The Dirt

The Dirt

Davis Parent University Creates a ‘Village’

They say it takes a village to raise a child, something that the volunteers at Davis Parent University (DPU)—a free lecture series devoted to pooling resources for and educating parents, teachers, and other caretakers—are trying to create. In fact, many are parents themselves who found the organization when they sought out a ‘village’ to help them raise their own children.

And it’s precisely that philosophy of shared responsibility which encourages parents like Co-Chairs Abby Koenig and Jenny Canfield to volunteer. Koenig first started attending lectures herself in order to find out how she could raise her children to be kinder and more empathetic. “I first got involved as an audience member,” she says, “because, let me tell you, parenting is not an easy gig!”

She found the lectures so eye- and heart-opening that when a representative position opened up at her child’s school, she joined the committee and has been co-chair since 2016.

Canfield tells a similar story: “I first became excited about DPU when I moved to Davis in 2012,” she explains. “My daughter was a Davis Parent Nursery School student. Part of our role as parents at the school was to attend parent education courses.”

And attend she did. In fact, she found the first lecture she visited—Dr. Madeline Levine’s 2013 lecture on balanced parenting—so enthralling that she “tried not to miss a lecture from that moment on.” Now, she holds the representative position for Willett Elementary School.

Rachel Pepper

This month, DPU will be hosting Rachel Pepper, a marriage and family therapist and award-winning author of The Transgender Child: A Handbook for Parents and Professionals Supporting Transgender and Nonbinary Children. And if you browse the DPU roster, you’ll find lectures on everything from raising anti-racist kids to parenting in the digital age. 

So who else does the organization host and how do they determine which topics to cover?

Primarily, Koenig explains, speaker-authors who have extensive scholarship and other experience in various stages of child development in order to accommodate all parents—whether their children are in pre-kindergarten or college—which is why there’s such a breadth of topics.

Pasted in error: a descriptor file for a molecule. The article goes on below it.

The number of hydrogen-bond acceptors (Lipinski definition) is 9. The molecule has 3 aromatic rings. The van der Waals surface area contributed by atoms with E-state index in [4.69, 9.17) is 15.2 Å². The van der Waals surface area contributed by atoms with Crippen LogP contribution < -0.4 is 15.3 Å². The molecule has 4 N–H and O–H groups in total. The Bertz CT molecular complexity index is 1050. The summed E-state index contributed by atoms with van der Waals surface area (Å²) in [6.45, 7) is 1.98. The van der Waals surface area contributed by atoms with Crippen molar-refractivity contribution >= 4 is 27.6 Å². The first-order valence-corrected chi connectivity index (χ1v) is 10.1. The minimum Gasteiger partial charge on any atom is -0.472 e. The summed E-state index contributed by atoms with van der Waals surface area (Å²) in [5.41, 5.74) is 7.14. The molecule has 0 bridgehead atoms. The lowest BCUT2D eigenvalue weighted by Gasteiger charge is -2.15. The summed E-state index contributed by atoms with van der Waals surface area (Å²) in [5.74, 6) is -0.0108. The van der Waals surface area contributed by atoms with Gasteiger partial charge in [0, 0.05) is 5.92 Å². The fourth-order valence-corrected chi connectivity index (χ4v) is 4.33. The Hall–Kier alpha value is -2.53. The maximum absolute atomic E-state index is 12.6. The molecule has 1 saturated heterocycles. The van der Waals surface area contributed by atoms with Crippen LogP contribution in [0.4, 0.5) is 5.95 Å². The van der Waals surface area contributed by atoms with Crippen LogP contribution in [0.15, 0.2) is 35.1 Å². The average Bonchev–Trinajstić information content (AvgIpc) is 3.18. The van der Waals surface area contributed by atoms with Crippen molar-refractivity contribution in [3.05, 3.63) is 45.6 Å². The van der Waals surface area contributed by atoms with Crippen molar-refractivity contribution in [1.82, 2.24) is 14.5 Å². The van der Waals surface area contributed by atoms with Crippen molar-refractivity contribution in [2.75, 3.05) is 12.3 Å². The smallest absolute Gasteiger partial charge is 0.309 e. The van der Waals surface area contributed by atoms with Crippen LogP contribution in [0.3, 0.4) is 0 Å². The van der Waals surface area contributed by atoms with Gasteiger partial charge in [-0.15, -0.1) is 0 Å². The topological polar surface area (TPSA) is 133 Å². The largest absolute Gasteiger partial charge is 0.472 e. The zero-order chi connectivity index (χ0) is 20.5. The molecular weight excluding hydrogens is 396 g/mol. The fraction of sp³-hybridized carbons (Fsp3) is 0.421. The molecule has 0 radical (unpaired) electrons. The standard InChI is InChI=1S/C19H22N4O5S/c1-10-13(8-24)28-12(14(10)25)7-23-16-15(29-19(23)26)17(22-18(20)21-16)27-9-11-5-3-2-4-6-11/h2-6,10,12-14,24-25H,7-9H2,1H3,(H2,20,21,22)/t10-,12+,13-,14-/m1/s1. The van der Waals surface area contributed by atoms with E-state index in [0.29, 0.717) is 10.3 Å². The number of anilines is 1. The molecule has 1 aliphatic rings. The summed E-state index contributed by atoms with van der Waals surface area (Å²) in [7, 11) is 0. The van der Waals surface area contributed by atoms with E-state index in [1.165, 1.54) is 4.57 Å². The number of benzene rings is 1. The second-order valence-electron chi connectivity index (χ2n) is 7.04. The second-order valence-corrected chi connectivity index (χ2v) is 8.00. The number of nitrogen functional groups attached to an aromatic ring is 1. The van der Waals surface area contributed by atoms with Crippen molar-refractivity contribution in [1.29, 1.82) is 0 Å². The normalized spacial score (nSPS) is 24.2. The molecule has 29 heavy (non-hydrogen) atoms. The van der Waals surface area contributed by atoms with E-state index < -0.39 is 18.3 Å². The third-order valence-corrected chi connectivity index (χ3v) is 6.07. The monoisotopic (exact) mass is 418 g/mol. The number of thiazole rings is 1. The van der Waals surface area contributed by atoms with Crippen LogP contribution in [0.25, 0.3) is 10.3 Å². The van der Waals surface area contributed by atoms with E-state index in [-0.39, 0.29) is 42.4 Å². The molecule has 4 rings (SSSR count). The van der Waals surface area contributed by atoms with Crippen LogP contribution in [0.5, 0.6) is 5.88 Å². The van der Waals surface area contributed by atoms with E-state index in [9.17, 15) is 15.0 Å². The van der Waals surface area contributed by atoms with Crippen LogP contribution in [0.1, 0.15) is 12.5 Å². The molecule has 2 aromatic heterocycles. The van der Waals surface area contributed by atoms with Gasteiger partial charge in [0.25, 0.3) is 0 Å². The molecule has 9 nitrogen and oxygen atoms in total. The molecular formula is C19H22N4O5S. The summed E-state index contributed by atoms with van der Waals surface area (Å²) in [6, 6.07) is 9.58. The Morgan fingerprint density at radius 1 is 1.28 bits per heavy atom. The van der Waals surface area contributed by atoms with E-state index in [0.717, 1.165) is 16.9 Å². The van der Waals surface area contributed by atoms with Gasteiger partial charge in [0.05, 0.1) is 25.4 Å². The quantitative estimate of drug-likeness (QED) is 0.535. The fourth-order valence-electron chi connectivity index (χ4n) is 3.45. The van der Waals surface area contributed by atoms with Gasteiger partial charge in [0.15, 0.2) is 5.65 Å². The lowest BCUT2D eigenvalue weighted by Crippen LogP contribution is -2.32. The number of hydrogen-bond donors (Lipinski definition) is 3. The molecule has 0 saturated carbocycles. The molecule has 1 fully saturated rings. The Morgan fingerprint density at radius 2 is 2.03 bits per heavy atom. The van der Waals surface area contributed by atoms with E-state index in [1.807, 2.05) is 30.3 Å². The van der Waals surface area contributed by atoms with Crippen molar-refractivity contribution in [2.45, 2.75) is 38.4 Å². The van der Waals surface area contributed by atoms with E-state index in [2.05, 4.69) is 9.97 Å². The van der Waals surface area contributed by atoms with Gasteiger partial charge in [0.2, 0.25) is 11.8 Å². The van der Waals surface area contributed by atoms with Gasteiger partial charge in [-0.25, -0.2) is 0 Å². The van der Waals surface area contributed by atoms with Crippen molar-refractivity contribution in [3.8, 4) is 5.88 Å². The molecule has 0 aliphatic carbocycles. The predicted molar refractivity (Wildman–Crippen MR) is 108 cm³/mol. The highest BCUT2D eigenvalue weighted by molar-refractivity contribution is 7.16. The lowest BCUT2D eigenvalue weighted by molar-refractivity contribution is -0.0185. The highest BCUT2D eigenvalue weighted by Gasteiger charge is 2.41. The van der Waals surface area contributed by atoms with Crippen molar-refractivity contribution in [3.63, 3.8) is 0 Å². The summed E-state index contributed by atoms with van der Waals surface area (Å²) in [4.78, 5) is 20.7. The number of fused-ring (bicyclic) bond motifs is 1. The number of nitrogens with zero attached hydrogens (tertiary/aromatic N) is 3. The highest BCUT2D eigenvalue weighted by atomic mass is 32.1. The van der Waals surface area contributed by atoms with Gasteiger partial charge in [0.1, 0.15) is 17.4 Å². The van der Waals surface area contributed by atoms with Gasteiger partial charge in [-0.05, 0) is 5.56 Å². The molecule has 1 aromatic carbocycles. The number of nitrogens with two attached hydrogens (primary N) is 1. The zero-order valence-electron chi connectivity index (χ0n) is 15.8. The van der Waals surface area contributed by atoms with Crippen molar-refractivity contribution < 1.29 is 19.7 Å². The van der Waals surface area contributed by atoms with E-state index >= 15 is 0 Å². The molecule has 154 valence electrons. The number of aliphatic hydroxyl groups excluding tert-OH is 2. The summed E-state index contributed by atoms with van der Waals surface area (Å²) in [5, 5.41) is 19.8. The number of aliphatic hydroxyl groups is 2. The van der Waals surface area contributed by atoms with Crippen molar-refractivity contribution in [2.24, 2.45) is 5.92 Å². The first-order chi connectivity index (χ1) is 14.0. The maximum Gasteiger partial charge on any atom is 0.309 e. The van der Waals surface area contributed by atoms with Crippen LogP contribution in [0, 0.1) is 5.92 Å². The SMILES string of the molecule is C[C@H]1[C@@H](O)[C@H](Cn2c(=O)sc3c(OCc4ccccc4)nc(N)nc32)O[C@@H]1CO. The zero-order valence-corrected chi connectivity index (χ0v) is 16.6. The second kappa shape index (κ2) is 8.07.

“We try for the process to be as collaborative and democratic as possible,” she says. “In recent years, we’ve really democratized the process by asking reps to reach out to schools, counseling teams, and admin teams to ask folks on the ground, ‘What do people need support with?’”

DPU decided to host a lecture about gender identity based on recent feedback from parents and other caretakers. “The message we got loud and clear from ALL schools in 2021–2022,” says Koenig, “was that mental health was at the top of the list for everyone.” 

And gender identity plays a substantial role in many youths’ mental well-being. “One of the compelling parts of education around gender diversity,” she adds, “is the acknowledgement that trans and gender-nonconforming youth have much higher rates of self harm, anxiety, suicidality, and other mental health challenges. 

Realizing that so many parents feel like they’re out of their depth on such issues, DPU hopes that hosting Dr. Pepper will give parents tools and tips for supporting trans and gender-nonconforming kids. 

“The data is unequivocal that trans and gender-nonconforming youth who feel accepted and supported have far better mental health outcomes,” affirms Koenig. “Her scholarship, her writing, her work focuses on acceptance and love for all children, regardless of gender identity. So she’s really gifting us with the tools to help people who are so often marginalized.”

The organization gets support from various places, including the school district. “It’s so wonderful to be supported,” Canfield says of the DPU’s partnership with Davis schools. “And I’m so excited that the district sees so much value in what our grassroots organization is doing for the community.”

Canfield and Koenig also want to recognize several other supporters of the DPU—the parent volunteer who updates the website and graphics, Davis Media Access for recording lectures, moderator Pamela Wu (whom Koenig says “elevates everything that we do”), Avid Reader for donating their time, and several businesses for their support.

“It’s a collaborative effort,” Koenig says. “The sum is so much greater than the parts.” 

You can find links to an archive of more than a decade’s worth of past lectures on the Davis Parent University website. “We feel very strongly about having our events be free of charge and videos be available for accessibility reasons,” Koenig says of the resource. She adds that they’re working on language accessibility as well.

“I cannot tell you how many times I’m in that moment with my kids and I think, ‘I’m not sure how to handle this.’” In those moments, she says, “These voices come back to me from these books I’ve read, these lectures they’ve given.”

Update: Rachel Pepper’s lecture will no longer be happening in person on January 11. A recording of her lecture will instead be available for viewing on DPU’s website ( by 7 pm on Wednesday, January 11.

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